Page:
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The shepherding moon Pandora, near the bottom of the image, casts a shadow on Saturn's thin F ring as the planet nears its August 2009 equinox.
Pandora (81 kilometers, 50 miles across) orbits outside the F ring and, with the inner shepherd moon Prometheus, helps to keep the narrow lanes of the F ring in check.
The novel illumination geometry that accompanies equinox lowers the sun's angle to the ringplane and causes out-of-plane structures to cast long shadows across the rings. These scenes are possible only during the few months before and after Saturn's equinox which occurs only once in about 15 Earth years. To learn more about this special time and to see movies of moons' shadows moving across the rings, see PIA11651 and PIA11660.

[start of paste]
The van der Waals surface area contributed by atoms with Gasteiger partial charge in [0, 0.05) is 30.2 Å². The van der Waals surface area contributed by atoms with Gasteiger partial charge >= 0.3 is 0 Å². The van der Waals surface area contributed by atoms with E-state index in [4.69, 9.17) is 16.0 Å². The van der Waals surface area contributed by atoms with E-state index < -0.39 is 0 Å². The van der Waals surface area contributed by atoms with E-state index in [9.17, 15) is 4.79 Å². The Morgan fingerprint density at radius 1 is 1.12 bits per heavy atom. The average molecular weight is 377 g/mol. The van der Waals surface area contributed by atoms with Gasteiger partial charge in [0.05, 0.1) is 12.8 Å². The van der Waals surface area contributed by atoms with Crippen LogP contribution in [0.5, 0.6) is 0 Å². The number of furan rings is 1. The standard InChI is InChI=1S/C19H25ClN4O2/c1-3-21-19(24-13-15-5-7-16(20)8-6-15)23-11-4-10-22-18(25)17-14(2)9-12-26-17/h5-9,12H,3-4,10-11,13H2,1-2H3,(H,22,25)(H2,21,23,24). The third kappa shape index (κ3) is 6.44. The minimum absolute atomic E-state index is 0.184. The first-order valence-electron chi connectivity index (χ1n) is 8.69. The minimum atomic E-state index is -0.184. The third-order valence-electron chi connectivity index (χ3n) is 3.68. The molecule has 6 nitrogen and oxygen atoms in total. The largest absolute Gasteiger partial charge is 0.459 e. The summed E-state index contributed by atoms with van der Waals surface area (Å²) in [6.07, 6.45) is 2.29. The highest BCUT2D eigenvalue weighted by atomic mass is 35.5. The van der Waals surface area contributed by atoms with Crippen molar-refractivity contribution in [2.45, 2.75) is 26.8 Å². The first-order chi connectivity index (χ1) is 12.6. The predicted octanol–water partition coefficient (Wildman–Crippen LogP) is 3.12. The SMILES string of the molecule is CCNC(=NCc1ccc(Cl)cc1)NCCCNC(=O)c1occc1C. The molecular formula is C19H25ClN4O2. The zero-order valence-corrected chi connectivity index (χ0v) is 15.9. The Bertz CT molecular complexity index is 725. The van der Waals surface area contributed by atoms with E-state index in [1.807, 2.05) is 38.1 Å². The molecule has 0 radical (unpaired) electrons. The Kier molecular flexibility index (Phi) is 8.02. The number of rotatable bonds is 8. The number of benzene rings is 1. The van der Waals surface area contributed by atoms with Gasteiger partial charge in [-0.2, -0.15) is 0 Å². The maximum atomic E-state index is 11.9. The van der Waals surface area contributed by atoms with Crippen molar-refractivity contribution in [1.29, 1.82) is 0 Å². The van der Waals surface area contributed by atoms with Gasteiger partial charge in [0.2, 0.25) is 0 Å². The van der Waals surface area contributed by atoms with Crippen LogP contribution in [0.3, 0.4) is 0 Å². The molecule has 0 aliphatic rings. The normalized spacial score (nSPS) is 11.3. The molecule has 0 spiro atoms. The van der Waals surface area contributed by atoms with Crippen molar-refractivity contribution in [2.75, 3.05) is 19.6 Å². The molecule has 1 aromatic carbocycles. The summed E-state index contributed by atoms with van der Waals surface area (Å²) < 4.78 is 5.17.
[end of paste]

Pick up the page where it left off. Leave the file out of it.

This view looks toward the unilluminated side of the rings from about 15 degrees above the ringplane. The image was taken in green light with the Cassini spacecraft wide-angle camera on June 25, 2009. The view was acquired at a distance of approximately 575,000 kilometers (357,000 miles) from Saturn and at a Sun-Saturn-spacecraft, or phase, angle of 25 degrees. Image scale is 31 kilometers (19 miles) per pixel.
The Cassini Equinox Mission is a joint United States and European endeavor. The Jet Propulsion Laboratory, a division of the California Institute of Technology in Pasadena, manages the mission for NASA's Science Mission Directorate, Washington, D.C. The Cassini orbiter was designed, developed and assembled at JPL. The imaging team consists of scientists from the US, England, France, and Germany. The imaging operations center and team lead (Dr. C. Porco) are based at the Space Science Institute in Boulder, Colo.